Attention and Focus

For many athletes, attention and focus is key since they will need to be able to learn how to tune out distractions when playing, especially in front of a crowd. Athletes need to be able to focus on the task at hand no matter what is happening around them. Attentional focus skills involve various strategies including mindfulness, somatic therapies or paying attention to sensations and signals from the body, and deep breathing techniques. 

Goal Setting and Visualisation

Whether a sports psychologist works with professional athletes or the general public, one thing that they are likely to be helping with is visualisation and goal setting. Setting a goal and then being able to visualise each step that they will need to take to eventually reach and achieve the goal can be very helpful in mentally preparing people for the work that they are going to put in. Visualisation refers to the process of creating a mental image of what you intend to happen, such as meeting your fitness goals or winning a sports contest. 

Coping With Anxiety

When working with athletes and professional sportspeople, sports psychologists will often focus on helping their clients better deal with the immense amount of pressure that comes along with taking part in competitions. They will work with athletes to help them combat and avoid burnout, and deal with performance anxiety issues. Getting nervous before a game, competition or performance is not unusual for athletes at all levels. However, this can have an impact on their performance, which is where sports psychologists can come in to help them learn and develop healthy skills for staying calm and collected.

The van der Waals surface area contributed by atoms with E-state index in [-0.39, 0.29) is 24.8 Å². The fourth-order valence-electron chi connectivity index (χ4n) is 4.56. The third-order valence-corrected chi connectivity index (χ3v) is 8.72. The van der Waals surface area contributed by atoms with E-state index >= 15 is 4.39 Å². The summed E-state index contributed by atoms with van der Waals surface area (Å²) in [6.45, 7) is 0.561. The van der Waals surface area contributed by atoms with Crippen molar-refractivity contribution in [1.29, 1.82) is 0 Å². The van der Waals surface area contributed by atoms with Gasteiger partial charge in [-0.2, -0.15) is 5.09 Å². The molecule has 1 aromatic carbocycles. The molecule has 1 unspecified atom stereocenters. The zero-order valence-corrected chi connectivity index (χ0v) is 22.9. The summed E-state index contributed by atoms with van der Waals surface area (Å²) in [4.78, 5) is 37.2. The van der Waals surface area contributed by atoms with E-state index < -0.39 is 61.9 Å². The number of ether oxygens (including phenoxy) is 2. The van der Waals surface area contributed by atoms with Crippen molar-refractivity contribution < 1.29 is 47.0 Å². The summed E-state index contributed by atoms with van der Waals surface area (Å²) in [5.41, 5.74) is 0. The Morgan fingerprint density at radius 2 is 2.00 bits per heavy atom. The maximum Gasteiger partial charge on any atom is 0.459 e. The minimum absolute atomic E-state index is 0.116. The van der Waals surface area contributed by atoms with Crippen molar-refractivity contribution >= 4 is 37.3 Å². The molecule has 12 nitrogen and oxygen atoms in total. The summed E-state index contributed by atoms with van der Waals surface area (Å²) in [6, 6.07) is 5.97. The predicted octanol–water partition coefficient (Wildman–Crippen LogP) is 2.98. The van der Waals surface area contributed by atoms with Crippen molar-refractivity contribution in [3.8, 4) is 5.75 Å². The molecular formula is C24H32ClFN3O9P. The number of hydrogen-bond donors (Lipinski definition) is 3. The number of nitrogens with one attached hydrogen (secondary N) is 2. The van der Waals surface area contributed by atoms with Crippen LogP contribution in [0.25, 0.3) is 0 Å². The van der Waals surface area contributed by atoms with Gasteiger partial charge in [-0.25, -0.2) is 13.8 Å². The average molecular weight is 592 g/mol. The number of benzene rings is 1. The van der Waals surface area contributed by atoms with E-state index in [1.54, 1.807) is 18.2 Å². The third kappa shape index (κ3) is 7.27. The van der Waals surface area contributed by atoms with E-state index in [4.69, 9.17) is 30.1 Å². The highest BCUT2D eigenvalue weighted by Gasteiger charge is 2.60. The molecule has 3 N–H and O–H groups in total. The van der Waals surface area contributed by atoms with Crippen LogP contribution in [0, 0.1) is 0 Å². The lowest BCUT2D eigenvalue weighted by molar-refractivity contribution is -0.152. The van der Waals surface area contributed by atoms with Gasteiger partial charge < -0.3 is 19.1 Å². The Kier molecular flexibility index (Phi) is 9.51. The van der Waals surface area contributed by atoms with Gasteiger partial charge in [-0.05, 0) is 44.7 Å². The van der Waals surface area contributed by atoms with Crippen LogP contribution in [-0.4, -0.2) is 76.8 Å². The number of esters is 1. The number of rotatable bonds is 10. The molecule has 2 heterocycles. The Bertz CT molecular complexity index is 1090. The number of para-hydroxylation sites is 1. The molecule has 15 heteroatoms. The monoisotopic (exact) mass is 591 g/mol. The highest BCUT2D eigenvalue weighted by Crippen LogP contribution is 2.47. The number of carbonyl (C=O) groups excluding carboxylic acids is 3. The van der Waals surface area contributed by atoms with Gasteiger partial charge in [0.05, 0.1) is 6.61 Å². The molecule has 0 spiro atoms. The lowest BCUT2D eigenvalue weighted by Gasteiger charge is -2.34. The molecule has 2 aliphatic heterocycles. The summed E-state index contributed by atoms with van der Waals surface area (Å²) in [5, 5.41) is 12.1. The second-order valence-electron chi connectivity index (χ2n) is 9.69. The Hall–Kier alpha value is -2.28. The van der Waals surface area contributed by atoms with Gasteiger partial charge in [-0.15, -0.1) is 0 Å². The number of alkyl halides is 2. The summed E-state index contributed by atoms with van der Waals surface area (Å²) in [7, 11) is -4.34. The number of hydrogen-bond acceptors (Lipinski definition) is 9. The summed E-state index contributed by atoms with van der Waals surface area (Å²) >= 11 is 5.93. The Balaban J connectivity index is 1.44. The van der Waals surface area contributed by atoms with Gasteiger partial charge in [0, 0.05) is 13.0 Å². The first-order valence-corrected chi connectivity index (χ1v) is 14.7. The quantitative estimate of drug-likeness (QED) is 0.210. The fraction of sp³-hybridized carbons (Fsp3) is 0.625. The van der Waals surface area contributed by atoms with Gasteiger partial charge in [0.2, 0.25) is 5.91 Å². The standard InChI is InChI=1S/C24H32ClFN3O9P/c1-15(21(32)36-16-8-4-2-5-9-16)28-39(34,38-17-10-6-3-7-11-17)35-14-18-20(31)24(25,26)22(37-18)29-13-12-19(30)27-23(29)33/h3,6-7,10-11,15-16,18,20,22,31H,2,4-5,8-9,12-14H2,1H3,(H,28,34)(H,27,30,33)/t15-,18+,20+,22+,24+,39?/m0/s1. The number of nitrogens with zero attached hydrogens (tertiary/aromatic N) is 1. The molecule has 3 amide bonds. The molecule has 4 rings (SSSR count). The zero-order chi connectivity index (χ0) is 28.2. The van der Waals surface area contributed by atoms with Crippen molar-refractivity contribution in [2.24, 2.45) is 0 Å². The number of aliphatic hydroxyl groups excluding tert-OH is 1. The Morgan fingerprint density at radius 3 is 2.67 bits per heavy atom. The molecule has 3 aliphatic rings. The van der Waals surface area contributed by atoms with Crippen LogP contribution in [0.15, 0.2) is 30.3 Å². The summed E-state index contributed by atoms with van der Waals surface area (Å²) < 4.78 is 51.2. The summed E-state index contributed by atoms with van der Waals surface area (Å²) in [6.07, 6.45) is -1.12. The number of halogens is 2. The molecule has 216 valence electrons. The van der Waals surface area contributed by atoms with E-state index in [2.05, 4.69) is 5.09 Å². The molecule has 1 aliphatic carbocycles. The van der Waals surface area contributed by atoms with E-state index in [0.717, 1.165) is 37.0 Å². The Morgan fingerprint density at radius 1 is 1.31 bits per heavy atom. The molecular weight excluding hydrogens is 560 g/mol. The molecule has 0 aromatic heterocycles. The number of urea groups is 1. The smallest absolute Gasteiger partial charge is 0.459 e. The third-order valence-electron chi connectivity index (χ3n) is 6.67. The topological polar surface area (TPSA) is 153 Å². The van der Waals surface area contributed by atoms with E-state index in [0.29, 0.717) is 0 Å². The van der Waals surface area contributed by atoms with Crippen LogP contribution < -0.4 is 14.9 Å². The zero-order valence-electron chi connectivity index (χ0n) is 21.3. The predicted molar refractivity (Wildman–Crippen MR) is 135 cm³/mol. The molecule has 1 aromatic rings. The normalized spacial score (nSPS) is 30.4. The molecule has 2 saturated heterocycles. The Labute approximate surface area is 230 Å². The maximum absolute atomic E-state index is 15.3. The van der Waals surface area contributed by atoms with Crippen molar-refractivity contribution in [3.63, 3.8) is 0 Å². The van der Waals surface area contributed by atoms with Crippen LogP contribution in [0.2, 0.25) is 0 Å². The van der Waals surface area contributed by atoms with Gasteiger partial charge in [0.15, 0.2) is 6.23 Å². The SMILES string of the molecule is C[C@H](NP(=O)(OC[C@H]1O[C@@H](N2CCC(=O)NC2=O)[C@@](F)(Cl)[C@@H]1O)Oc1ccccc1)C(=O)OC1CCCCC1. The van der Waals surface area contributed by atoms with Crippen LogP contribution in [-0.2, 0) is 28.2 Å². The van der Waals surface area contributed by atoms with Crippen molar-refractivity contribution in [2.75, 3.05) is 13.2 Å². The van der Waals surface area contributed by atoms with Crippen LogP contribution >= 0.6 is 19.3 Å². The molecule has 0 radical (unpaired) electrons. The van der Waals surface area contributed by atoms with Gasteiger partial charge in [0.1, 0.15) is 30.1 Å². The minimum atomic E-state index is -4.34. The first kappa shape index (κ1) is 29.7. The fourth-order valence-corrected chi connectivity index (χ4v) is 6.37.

Some sports psychologists will work closely with sports coaches and athletes to help improve performance by focusing on improving motivation. The study of motivation is a huge topic that you will cover during your studies of sports psychology and involves learning about both intrinsic and external motivators. 


Finally, sports psychologists also play an integral part in helping athletes with recovery and rehabilitation after an injury, making sure that they are mentally prepared to return to their sports. Athletes and sports players who suffer a sports injury are not only affected physically; this can often impact their mental state and lead to feelings of fear, anger, hopelessness, and frustration that might have an impact on their suitability to return to the game and perform to the best of their ability. These feelings can often linger long after an athlete’s physical injury has healed. A sports psychologist is responsible for working with the athlete to help them mentally handle the process of recovery and restore their confidence in themselves and their abilities as they prepare to return to playing their chosen sport. 

If you are interested in what makes sports players, athletes, and the general public tick and want to help people put sports and exercise to use to help their mental health and wellbeing, a career as a sports psychologist might be an ideal choice for you.